11. Shah,Manisha & Seager,Jennifer & Montalvao Machado,Joao H. C. & Goldstein,Markus P., 2022. "Two Sides of Gender : Sex, Power, and Adolescence," Policy Research Working Paper Series 10072, The World Bank.
    12. Erten, Bilge & Keskin, Pinar, 2021. "Female employment and intimate partner violence: Evidence from Syrian Refugee inflows to Turkey," Journal of Development Economics, Elsevier, vol. 150(C).
    13. Ana Tur-Prats, 2019. "Family Types and Intimate Partner Violence: A Historical Perspective," The Review of Economics and Statistics, MIT Press, vol. 101(5), pages 878-891, December.
    14. Koppa, Vijetha, 2024. "Can information save lives? Effect of a victim-focused police intervention on intimate partner homicides," Journal of Economic Behavior & Organization, Elsevier, vol. 217(C), pages 756-782.
    15. Andreas Kotsadam & Espen Villanger, 2020. "Jobs and Intimate Partner Violence - Evidence from a Field Experiment in Ethiopia," CESifo Working Paper Series 8108, CESifo.
    16. Punarjit Roychowdhury & Gaurav Dhamija, 2022. "Don't cross the line: Bounding the causal effect of hypergamy violation on domestic violence in India," Journal of the Royal Statistical Society Series A, Royal Statistical Society, vol. 185(4), pages 1952-1978, October.
    17. Erwin Bulte & Robert Lensink, 2021. "Empowerment and intimate partner violence: Domestic abuse when household income is uncertain," Review of Development Economics, Wiley Blackwell, vol. 25(1), pages 148-162, February.
    18. Roy, Shalini & Hidrobo, Melissa & Hoddinott, John F. & Ahmed, Akhter, 2021. "Transfers, behavior change communication, and intimate partner violence: Post-program evidence from rural Bangladesh," IFPRI book chapters, in: Securing food for all in Bangladesh, chapter 15, pages 549-590, International Food Policy Research Institute (IFPRI).
    19. Teresa Molina & Mari Tanaka, 2023. "Globalization and Female Empowerment: Evidence from Myanmar," Economic Development and Cultural Change, University of Chicago Press, vol. 71(2), pages 519-565.
    20. Gulesci, Selim & Puente–Beccar, Manuela & Ubfal, Diego, 2021. "Can youth empowerment programs reduce violence against girls during the COVID-19 pandemic?," Journal of Development Economics, Elsevier, vol. 153(C).

    More about this item

    Keywords

    education; domestic violence; regression discontinuity; financial control behavior; women's employment;
    All these keywords.

    JEL classification:

    • J12 - Labor and Demographic Economics - - Demographic Economics - - - Marriage; Marital Dissolution; Family Structure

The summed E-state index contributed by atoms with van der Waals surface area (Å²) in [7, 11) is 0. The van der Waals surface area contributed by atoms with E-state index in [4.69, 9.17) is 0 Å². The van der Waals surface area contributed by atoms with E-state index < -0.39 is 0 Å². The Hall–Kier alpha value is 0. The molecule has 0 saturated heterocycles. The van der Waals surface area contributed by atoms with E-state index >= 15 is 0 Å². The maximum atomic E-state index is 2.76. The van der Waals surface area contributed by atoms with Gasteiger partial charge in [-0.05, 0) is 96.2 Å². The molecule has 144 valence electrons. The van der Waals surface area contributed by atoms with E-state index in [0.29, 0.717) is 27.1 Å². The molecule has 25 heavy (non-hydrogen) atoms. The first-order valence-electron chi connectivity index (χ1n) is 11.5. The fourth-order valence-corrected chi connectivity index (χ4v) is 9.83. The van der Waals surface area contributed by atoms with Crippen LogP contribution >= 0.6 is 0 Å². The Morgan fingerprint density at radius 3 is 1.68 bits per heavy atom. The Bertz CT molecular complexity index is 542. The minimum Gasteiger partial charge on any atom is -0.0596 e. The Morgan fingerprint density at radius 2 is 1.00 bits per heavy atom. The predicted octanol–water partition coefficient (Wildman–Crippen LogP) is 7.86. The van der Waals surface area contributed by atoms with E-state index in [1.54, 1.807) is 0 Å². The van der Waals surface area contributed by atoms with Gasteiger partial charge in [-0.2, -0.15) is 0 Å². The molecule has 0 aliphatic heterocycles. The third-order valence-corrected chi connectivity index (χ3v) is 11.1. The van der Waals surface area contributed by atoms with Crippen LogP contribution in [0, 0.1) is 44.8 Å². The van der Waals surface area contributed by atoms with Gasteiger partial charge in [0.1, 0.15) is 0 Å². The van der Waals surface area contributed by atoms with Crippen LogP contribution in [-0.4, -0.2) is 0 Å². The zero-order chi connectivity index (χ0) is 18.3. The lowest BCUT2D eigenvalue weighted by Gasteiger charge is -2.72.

• J16 - Labor and Demographic Economics - - Demographic Economics - - - Economics of Gender; Non-labor Discrimination
    • I25 - Health, Education, and Welfare - - Education - - - Education and Economic Development

    NEP fields

    This paper has been announced in the following NEP Reports:

    Lists

    This item is featured on the following reading lists, Wikipedia, or ReplicationWiki pages:
    1. Does Education Really Cause Domestic Violence? Replication and Reappraisal of "For Better or For Worse? Education and the Prevalence of Domestic Violence in Turkey" (WP 2020) in ReplicationWiki

    Statistics

    Access and download statistics

    Corrections

    All material on this site has been provided by the respective publishers and authors. You can help correct errors and omissions. When requesting a correction, please mention this item's handle: RePEc:iza:izadps:dp14001. See general information about how to correct material in RePEc.

    If you have authored this item and are not yet registered with RePEc, we encourage you to do it here. This allows to link your profile to this item. It also allows you to accept potential citations to this item that we are uncertain about.

    If CitEc recognized a bibliographic reference but did not link an item in RePEc to it, you can help with this form .

    If you know of missing items citing this one, you can help us creating those links by adding the relevant references in the same way as above, for each refering item. If you are a registered author of this item, you may also want to check the "citations" tab in your RePEc Author Service profile, as there may be some citations waiting for confirmation.

    For technical questions regarding this item, or to correct its authors, title, abstract, bibliographic or download information, contact: Holger Hinte (email available below). General contact details of provider: https://edirc.repec.org/data/izaaade.html .

    Please note that corrections may take a couple of weeks to filter through the various RePEc services.

    IDEAS is a RePEc service. RePEc uses bibliographic data supplied by the respective publishers.